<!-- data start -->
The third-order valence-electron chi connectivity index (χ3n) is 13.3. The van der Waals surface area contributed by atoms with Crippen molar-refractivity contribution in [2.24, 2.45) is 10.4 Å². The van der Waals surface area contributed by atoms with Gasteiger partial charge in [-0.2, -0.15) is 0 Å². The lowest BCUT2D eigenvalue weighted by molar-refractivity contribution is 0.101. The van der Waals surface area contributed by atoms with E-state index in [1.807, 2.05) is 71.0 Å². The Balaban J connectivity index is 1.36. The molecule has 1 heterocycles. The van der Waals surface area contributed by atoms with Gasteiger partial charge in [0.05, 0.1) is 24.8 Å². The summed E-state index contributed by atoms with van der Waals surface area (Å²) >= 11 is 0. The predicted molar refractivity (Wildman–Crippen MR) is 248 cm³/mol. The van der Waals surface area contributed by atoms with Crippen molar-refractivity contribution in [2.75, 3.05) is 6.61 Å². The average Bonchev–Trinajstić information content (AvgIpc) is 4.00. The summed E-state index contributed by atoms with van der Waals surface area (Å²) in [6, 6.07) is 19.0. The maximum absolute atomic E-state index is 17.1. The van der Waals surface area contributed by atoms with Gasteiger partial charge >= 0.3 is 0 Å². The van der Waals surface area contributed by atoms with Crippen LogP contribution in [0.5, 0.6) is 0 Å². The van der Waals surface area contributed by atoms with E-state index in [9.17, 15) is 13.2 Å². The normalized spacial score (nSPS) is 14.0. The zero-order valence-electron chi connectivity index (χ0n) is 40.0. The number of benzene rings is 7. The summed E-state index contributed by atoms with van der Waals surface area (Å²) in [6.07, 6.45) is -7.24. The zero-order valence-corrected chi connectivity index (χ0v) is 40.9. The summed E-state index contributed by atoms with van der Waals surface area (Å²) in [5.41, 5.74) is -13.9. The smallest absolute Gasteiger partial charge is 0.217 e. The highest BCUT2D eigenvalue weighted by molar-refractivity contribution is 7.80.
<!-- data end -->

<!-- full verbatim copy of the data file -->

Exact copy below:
The third-order valence-electron chi connectivity index (χ3n) is 13.3. The van der Waals surface area contributed by atoms with Crippen molar-refractivity contribution in [2.24, 2.45) is 10.4 Å². The van der Waals surface area contributed by atoms with Gasteiger partial charge in [-0.2, -0.15) is 0 Å². The lowest BCUT2D eigenvalue weighted by molar-refractivity contribution is 0.101. The van der Waals surface area contributed by atoms with E-state index in [1.807, 2.05) is 71.0 Å². The Balaban J connectivity index is 1.36. The molecule has 1 heterocycles. The van der Waals surface area contributed by atoms with Gasteiger partial charge in [0.05, 0.1) is 24.8 Å². The summed E-state index contributed by atoms with van der Waals surface area (Å²) >= 11 is 0. The predicted molar refractivity (Wildman–Crippen MR) is 248 cm³/mol. The van der Waals surface area contributed by atoms with Crippen molar-refractivity contribution in [2.75, 3.05) is 6.61 Å². The average Bonchev–Trinajstić information content (AvgIpc) is 4.00. The summed E-state index contributed by atoms with van der Waals surface area (Å²) in [6, 6.07) is 19.0. The maximum absolute atomic E-state index is 17.1. The van der Waals surface area contributed by atoms with Gasteiger partial charge >= 0.3 is 0 Å². The van der Waals surface area contributed by atoms with Crippen LogP contribution in [0.5, 0.6) is 0 Å². The van der Waals surface area contributed by atoms with E-state index in [9.17, 15) is 13.2 Å². The normalized spacial score (nSPS) is 14.0. The zero-order valence-electron chi connectivity index (χ0n) is 40.0. The number of benzene rings is 7. The summed E-state index contributed by atoms with van der Waals surface area (Å²) in [6.07, 6.45) is -7.24. The zero-order valence-corrected chi connectivity index (χ0v) is 40.9. The summed E-state index contributed by atoms with van der Waals surface area (Å²) in [5.41, 5.74) is -13.9. The smallest absolute Gasteiger partial charge is 0.217 e. The highest BCUT2D eigenvalue weighted by molar-refractivity contribution is 7.80.